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‘Early Man’ is an early contender for the most bizarre film of 2018

The Aardman animation falls short of the studio’s very best
Eddie Redmayne in Early Man
[Image: Aardman Animations]

‘Early Man’
Director
: Nick Park
Starring: Eddie Redmayne, Tom Hiddleston, Maisie Williams, Timothy Spall, Richard Ayoade, Johnny Vegas
Rating: PG
3 (Out Of 5) Globes

Plot: In the Stone Age, a group of cavemen led by Chief Bobnar (Timothy Spall) live in a valley and hunt rabbits far away from the hoard of scary creatures above them.

But one night the tribe is driven out of their home by the Bronze Age, led by Lord Nooth (Tom Hiddleston). A young member of Bobnar’s posse Dug (Eddie Redmayne) follows the army, and, through a series of bizarre incidents, ends up challenging the local team to a soccer match.

If Dug’s team wins, they get their valley back. But if they lose, they will work for Lord Nooth in the mines forever.

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Review: “Early Man” is really, really bizarre.

But while you can easily say that about every entry into Aardman’s stellar oeuvre, “Early Man” never quite feels as confident in both its premise or the world that it has set up.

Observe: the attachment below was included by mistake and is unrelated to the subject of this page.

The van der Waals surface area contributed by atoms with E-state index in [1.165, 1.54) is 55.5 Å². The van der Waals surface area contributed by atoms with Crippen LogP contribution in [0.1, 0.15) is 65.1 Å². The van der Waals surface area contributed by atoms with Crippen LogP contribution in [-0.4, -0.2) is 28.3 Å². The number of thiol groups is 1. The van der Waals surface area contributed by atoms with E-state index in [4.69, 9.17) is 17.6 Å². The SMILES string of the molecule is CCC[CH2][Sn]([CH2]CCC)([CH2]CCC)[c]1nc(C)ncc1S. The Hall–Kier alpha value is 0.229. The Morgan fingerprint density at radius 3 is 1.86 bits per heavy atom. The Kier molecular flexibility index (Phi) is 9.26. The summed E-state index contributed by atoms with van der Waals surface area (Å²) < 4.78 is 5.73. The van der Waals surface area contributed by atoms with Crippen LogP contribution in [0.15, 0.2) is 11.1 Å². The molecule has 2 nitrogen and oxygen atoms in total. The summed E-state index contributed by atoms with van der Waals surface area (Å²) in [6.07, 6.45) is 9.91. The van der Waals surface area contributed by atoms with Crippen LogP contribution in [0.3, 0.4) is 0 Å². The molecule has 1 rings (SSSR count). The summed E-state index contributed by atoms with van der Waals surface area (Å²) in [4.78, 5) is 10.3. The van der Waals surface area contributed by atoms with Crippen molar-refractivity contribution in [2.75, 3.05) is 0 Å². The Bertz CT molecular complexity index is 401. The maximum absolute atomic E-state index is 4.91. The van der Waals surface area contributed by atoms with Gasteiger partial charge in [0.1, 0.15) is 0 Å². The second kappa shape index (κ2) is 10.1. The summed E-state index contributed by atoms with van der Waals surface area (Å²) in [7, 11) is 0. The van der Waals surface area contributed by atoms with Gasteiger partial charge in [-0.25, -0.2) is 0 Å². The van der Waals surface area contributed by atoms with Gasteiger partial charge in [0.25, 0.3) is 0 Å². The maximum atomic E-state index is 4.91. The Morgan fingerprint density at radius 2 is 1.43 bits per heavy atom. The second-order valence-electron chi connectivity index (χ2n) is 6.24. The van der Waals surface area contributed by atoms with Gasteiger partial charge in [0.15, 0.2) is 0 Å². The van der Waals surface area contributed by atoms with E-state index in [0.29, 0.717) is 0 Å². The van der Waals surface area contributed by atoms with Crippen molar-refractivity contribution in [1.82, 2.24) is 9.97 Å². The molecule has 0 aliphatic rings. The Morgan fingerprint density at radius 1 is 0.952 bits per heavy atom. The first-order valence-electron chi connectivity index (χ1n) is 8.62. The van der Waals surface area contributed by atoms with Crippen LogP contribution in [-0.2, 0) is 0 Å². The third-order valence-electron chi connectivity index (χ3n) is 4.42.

It jumps from trying to get us invested in the soccer match between the Bronze and Stone Age to increasingly silly quips, puns, and visual flourishes. Unfortunately, these jokes are very hit and miss, though,  especially as “Early Man” feels much more skewered to a younger audience.

But, while “Early Man” fails to come close to the heights of “Wallace & Gromit,” “Chicken Run,” “The Pirates! In An Adventure With Scientists!,” or “Shaun The Sheep Movie,” there’s just something innately charming about its stop-motion that stops you from ever feeling too disappointed.

Plus, some of the film’s jokes really do land. Most notably the continued reappearance of an oversized duck, Rob Brydon’s Message Bird and commentators and a massage scene that becomes increasingly ridiculous and hilarious. In fact, anything featuring Hognob immediately produces at least a smile.

All of which renders “Early Man” more than watchable, if still short of Aardman’s very best. 

 
 
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